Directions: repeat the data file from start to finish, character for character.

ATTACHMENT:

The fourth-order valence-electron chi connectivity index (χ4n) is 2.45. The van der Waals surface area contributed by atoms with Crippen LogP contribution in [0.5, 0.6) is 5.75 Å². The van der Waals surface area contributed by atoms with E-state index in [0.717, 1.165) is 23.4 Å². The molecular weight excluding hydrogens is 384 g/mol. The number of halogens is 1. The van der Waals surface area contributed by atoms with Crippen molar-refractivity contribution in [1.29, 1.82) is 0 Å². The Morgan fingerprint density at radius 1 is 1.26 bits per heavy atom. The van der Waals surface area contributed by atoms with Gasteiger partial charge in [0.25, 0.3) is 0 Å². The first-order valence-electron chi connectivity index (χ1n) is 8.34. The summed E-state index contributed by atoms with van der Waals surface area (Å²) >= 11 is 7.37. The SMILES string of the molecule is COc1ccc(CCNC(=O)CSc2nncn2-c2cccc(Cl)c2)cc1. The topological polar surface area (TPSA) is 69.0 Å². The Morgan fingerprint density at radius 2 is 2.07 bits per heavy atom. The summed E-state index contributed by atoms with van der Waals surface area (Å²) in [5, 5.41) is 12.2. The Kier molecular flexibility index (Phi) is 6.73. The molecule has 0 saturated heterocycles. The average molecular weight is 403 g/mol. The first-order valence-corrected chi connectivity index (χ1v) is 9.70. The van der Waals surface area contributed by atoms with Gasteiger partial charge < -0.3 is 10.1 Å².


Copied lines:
The fourth-order valence-electron chi connectivity index (χ4n) is 2.45. The van der Waals surface area contributed by atoms with Crippen LogP contribution in [0.5, 0.6) is 5.75 Å². The van der Waals surface area contributed by atoms with E-state index in [0.717, 1.165) is 23.4 Å². The molecular weight excluding hydrogens is 384 g/mol. The number of halogens is 1. The van der Waals surface area contributed by atoms with Crippen molar-refractivity contribution in [1.29, 1.82) is 0 Å². The Morgan fingerprint density at radius 1 is 1.26 bits per heavy atom. The van der Waals surface area contributed by atoms with Gasteiger partial charge in [0.25, 0.3) is 0 Å². The first-order valence-electron chi connectivity index (χ1n) is 8.34. The summed E-state index contributed by atoms with van der Waals surface area (Å²) >= 11 is 7.37. The SMILES string of the molecule is COc1ccc(CCNC(=O)CSc2nncn2-c2cccc(Cl)c2)cc1. The topological polar surface area (TPSA) is 69.0 Å². The Morgan fingerprint density at radius 2 is 2.07 bits per heavy atom. The summed E-state index contributed by atoms with van der Waals surface area (Å²) in [5, 5.41) is 12.2. The Kier molecular flexibility index (Phi) is 6.73. The molecule has 0 saturated heterocycles. The average molecular weight is 403 g/mol. The first-order valence-corrected chi connectivity index (χ1v) is 9.70. The van der Waals surface area contributed by atoms with Gasteiger partial charge < -0.3 is 10.1 Å².